2.3. Imaging Analysis by AI-CAD

A commercial AI-CAD software (Lunit INSIGHT for Mammography, v1.1.4.3, Lunit Inc., Seoul, Korea, available at https://insight.lunit.io, accessed on 7 December 2021) dedicated to breast cancer detection and diagnosis on digital mammography was used. This AI-CAD was developed with deep convolutional neural networks (CNNs), trained, and validated through multi-national studies with over 170,000 mammography examinations [8,14,15]. This AI-CAD software presented its results as separate gray-scale images that contained an overall per-breast abnormality score for each CC (craniocaudal) and MLO (mediolateral oblique) image, and a gray-scale heatmap that marked areas of abnormality using a line of varying thickness to indicate the probability of malignancy (POM). The abnormality score is provided in percentages of 0–100%; less than 10% is presented as “low” and does not appear as a separate result. When more than one area is detected, the highest abnormality score is provided at the bottom as a result.
Two radiologists determined whether the AI-CAD correctly localized the known malignant lesion in diagnostic and prior mammograms. If matched, the higher score from CC or MLO view was recorded. False positive was defined as follows: (a) When AI-CAD evaluates a negative mammography by radiologists as abnormal and (b) when the area marked by AI-CAD with the highest abnormality score does not match the known malignant lesion.

2.4. Statistical Analysis

Diagnostic performance of AI-CAD was evaluated with sensitivity, specificity and diagnostic accuracy. The correlation of classified groups in relation to abnormality score by AI-CAD was analyzed with the Kruskal–Wallis test. The comparison of abnormality scores among the different classification groups was performed with a post hoc Bonferroni correction for multiple comparisons. The significance threshold was set at 0.05. All calculations were performed using SPSS software (version 21, SPSS Inc., Chicago, IL, USA). A p-value of less than 0.05 was considered to indicate statistical significance.

3. Results

3.1. Patient Characteristics

The patient characteristics are summarized in Table 1. The mean age of the included patients was 53.9 years (range 25–84). The mean interval duration between diagnostic and prior mammograms was 23.8 months (range 6–36). Mammographic breast parenchymal density was categorized as almost entirely fat in 3 cases (1.5%), scattered fibroglandular tissue in 42 cases (19.6%), heterogeneously dense in 94 cases (47.1%), and extremely dense in 65 cases (31.9%). The dense breast rate was 78.9%.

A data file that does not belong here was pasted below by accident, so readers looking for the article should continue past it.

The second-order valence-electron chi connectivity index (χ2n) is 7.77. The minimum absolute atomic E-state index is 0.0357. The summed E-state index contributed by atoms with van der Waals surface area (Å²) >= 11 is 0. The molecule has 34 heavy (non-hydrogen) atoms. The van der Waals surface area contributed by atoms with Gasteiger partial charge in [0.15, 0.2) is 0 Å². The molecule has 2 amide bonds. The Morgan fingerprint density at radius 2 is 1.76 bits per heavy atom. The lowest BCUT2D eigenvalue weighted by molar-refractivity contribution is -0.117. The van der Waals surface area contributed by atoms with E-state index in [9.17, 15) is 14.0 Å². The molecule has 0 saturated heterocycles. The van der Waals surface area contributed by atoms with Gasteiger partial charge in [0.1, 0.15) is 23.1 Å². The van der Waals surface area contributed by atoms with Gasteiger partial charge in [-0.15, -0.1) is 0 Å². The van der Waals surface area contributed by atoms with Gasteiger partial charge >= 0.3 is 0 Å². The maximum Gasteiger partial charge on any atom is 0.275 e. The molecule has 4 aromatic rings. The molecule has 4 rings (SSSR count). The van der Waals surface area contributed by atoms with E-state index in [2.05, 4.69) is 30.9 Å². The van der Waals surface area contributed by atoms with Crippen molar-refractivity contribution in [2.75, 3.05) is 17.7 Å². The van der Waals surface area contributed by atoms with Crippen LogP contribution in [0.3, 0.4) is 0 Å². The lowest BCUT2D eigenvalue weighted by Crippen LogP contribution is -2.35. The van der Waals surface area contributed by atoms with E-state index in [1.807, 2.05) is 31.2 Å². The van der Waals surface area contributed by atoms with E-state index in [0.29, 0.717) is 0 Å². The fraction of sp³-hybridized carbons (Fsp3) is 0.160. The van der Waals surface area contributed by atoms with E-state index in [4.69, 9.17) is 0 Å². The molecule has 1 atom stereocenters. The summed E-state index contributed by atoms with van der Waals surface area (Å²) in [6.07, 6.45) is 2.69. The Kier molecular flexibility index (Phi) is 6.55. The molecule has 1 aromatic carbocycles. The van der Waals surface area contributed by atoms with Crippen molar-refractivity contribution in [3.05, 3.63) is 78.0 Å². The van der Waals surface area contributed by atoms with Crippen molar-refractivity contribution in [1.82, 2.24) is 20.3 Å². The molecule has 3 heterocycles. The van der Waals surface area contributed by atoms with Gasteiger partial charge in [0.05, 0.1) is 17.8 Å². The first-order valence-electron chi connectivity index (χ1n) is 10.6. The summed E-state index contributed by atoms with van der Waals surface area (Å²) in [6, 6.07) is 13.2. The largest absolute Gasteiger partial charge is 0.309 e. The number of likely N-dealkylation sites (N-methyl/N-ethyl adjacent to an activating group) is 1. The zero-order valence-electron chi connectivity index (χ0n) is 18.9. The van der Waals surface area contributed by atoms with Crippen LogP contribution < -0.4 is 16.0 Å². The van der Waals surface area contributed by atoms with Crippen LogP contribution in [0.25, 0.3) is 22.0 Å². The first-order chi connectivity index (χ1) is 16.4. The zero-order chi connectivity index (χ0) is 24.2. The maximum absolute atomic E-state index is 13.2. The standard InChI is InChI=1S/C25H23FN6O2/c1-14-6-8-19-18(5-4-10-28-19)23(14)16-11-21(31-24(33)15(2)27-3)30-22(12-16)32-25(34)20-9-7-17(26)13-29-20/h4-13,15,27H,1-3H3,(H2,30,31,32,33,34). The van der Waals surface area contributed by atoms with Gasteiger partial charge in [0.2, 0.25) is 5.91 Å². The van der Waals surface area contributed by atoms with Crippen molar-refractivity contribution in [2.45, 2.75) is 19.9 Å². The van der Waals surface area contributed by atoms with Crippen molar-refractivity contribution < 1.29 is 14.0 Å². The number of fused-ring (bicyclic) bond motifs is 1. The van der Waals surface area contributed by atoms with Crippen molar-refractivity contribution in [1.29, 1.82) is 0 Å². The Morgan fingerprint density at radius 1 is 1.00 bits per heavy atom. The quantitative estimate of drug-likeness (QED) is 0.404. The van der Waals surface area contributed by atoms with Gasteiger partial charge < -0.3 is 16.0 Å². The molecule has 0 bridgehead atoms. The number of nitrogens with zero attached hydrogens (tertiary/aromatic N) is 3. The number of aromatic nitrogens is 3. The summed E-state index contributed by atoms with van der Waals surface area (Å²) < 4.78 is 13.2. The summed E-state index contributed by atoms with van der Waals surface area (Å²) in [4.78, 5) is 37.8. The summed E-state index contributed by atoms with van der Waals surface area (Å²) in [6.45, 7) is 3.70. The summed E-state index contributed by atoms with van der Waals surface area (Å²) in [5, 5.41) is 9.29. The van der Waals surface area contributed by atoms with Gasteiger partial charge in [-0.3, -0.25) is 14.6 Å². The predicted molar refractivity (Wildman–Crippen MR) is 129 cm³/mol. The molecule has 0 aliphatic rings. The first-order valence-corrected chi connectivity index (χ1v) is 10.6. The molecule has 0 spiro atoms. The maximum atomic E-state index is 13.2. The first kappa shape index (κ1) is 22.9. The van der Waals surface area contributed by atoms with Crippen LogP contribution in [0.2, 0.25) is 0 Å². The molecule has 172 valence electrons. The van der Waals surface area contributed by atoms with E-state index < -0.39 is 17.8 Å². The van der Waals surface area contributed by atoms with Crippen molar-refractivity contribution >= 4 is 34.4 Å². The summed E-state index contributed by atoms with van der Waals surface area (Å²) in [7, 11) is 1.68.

3.2. Mammography Classification Results by Radiologists

Two radiologists classified the included 204 cases as true negative (n = 137), minimal signs (n = 33) and missed cancer (n = 34) in consensus. Of the 137 true negative cases, 90 cases were visible and 47 cases were not visible (occult) on diagnostic mammograms. Overall, 157 cases were mammography-visible on diagnostic mammograms, and 67 cases were visible on prior mammograms. The dense breast rate was 83.2% (114/137) in the true negative, 78.8% (26/33) in minimal signs and 61.8% (21/34) in missed cancer groups.

3.3. Mammography Findings

Figure 1 shows the distribution of mammographic findings on diagnostic and prior mammograms. Calcifications, mass, asymmetry, focal asymmetry, mass with calcifications and architectural distortion were common in the order of diagnostic mammograms. The proportion of calcification, asymmetry and focal asymmetry was high in prior mammograms, while the proportion of mass and mass with calcifications increased in diagnostic mammograms.

3.4. AI-CAD Results

Table 2 represents the AI-CAD results for diagnostic and prior mammograms. The AI-CAD correctly localized 27 of 34 missed cancer (Figure 2) and 18 of 33 minimal signs on prior mammogram. The false positive rate in prior mammograms was 5.8% (12/204). The overall sensitivity, specificity and diagnostic accuracy of AI-CAD were 84.7%, 91.5% and 86.3% in diagnostic mammograms and 67.2%, 91.2%, 83.3% in prior mammogram (Table 3).

3.5. Missed Cancer Detected by AI-CAD

The AI-CAD did not detect suspicious findings in 7 of the 34 missed cancer on prior mammogram. Of the seven cases, the most common finding was asymmetry (n = 5) (Figure 3), and the other was focal asymmetry (n = 2). All undetected lesions were isodense in mammograms. These lesions were located in the parenchyma (n = 3), the retromammary fat layer (n = 3), and the premammary fat layer (n = 1). All five asymmetries were only visible on MLO view.